Another brother laughs at that point, and says, "You couldn't get people to literally 'do as Jesus did' if you tried. That night the feet of the disciples were dirty and dusty and grimy. That's part of what was so 'humble' on the Lord's part; It was slave's work to wash the dirty feet of their superiors. But nowadays, even in the 'foot washing Baptist' churches, when it's announced that 'there's gonna' be a foot washing,' everybody goes out and buys new socks and shoes, they scrub their feet at home, some probably run out and get a professional pedicure, and they show up to the foot washing, their feet smelling like a rose. Nobody shows up straight off the job wearing their work boots from a day of digging ditches. See? And furthermore, Jesus sprang this on them by surprise! They weren't expecting it. You're gonna' have some hurt feelings if you do that to a 'congregation' today; get up and say, 'Okay everybody take off your shoes and socks, it's foot washing time! No, it isn't going to happen. You can't 'duplicate' the foot washing that Jesus did. Not really. Yours will be 'ceremonial.' His was really cleaning literal dust and dirt off, as a slave had to do when his master came home from a long day. You think you can get a 'church' today to really 'do as he did?' Think again. And another thing to consider is, all the attendees at the Lord's Supper were men. Males. The Apostles, minus Judas. Judas left the room just before the 'Last Supper.' I only point out there were only men present because there's no way to know whether Jesus stepped into an adjacent room to 'lay aside his garments,' that is, to strip, and 'gird himself' like a slave. It's possible. There is some scriptural reason to think that modesty, dignity and decorum were observed among Jesus and the Twelve even when no ladies were present: For instance, after the resurrection when Jesus appeared to seven of the disciples while they were fishing, John said to Peter, 'It is the Lord!' Upon hearing that, Peter threw his clothes on, it says, 'for he was naked.' Perhaps in their three years with the Lord they learned that he preferred that people not be unclad around him. First thing upon hearing 'It is the Lord!' Peter instinctively quickly clothed himself. In The Revelation of Jesus Christ, 3:18, though I know its meaning was spiritual, Jesus said, 'I counsel thee to buy of me ... white raiment, that thou mayest be clothed, and that the shame of thy nakedness do not appear,' and in 16:15 he said 'Behold, I come as a thief. Blessed is he that watcheth, and keepeth his garments, lest he walk naked, and they see his shame.' The spiritual meaning does not escape us, but it is undeniable that the Lord takes something deemed 'negative' in the natural, to speak of something deemed 'negative' in the spiritual. But whereas men might change their clothes in a gymnasium locker room environment, it is doubtful that Christ would have done so in 'mixed company,' that is, with ladies present. What then would an ultra literalist have us do at our foot washings; undress in mixed company and 'gird' ourselves with towels, to reenact the role of slaves of 2000 years ago? And what 'apparel' did the female slaves wear? The point is, we can hardly do exactly what Jesus did."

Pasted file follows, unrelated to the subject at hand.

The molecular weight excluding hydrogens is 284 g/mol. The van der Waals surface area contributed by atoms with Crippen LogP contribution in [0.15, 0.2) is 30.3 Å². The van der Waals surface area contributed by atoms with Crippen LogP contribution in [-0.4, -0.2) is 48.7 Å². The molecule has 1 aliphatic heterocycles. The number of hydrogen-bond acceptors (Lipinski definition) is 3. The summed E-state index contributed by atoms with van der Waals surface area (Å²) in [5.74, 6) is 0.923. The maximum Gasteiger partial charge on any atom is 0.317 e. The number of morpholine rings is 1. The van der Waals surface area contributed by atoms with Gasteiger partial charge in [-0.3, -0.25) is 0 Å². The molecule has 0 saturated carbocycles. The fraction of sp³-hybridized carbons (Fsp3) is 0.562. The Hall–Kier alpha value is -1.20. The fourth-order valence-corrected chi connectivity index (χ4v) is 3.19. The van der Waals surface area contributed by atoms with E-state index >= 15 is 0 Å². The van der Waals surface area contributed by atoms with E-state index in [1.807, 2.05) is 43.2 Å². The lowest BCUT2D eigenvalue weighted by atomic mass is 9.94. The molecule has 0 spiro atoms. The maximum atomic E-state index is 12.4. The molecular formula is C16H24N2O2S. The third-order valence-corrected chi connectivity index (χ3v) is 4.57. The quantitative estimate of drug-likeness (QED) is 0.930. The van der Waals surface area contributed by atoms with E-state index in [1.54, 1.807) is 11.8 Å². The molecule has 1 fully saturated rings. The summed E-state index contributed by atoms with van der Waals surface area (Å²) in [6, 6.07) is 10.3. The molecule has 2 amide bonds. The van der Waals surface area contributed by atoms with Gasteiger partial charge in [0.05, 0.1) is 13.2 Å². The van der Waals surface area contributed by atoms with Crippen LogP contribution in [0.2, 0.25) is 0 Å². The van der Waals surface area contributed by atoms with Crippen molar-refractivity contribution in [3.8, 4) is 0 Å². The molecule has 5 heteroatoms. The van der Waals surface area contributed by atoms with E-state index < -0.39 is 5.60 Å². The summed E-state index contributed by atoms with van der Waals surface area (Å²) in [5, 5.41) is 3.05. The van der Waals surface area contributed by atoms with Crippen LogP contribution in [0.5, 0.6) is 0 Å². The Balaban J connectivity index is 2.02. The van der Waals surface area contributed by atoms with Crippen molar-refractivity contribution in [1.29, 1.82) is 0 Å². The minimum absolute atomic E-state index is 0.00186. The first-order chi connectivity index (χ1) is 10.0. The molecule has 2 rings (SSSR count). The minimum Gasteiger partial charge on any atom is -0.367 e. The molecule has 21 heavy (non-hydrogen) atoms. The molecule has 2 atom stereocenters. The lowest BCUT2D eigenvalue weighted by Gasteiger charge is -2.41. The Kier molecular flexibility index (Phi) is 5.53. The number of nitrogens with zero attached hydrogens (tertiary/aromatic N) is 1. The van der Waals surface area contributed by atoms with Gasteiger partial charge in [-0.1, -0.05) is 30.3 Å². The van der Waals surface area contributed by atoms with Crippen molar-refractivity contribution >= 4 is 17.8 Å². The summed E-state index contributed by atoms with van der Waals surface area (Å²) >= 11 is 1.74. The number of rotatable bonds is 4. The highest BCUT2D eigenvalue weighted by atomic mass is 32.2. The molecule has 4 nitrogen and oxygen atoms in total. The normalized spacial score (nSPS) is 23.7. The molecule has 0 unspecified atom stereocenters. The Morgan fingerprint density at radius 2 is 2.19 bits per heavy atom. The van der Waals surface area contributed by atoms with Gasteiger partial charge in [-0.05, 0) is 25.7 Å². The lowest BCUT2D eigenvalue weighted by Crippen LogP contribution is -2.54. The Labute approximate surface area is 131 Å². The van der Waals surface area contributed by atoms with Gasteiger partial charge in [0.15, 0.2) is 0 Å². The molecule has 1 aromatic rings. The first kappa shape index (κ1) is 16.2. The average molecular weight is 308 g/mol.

Now suppose you and 60 people endeavor to constitute an ekklesia, but 30 of you say Christ's foot washing was not commanded of us to do literally, but that it merely taught servanthood, and 20 of you want the group to be just like the "foot washing Baptists" out there, and 10 of you actually want everyone to "lay aside their garments" and "gird themselves with towels" as slaves anciently did. Say that some think it's supposed to be this way, and some think it's supposed to be the other way. Do you "break fellowship" over the difference of opinion? Do you "part company" and go your separate ways, over "basins and towels?" Should one zealous dogmatist among you stand up and assert that "two cannot walk together except they be agreed" and so call for "splitting up?" I, rather think here is a call for "Romans 14 thinking": Accept one another, receive one another, but not to doubtful disputations. For one believeth that he may eat all things: another, who is weak, eateth herbs. Let not him that eateth despise him that eateth not; and let not him which eateth not judge him that eateth: for God hath received him." And "one man esteemeth one day above another: another esteemeth every day alike. Let every man be fully persuaded in his own mind.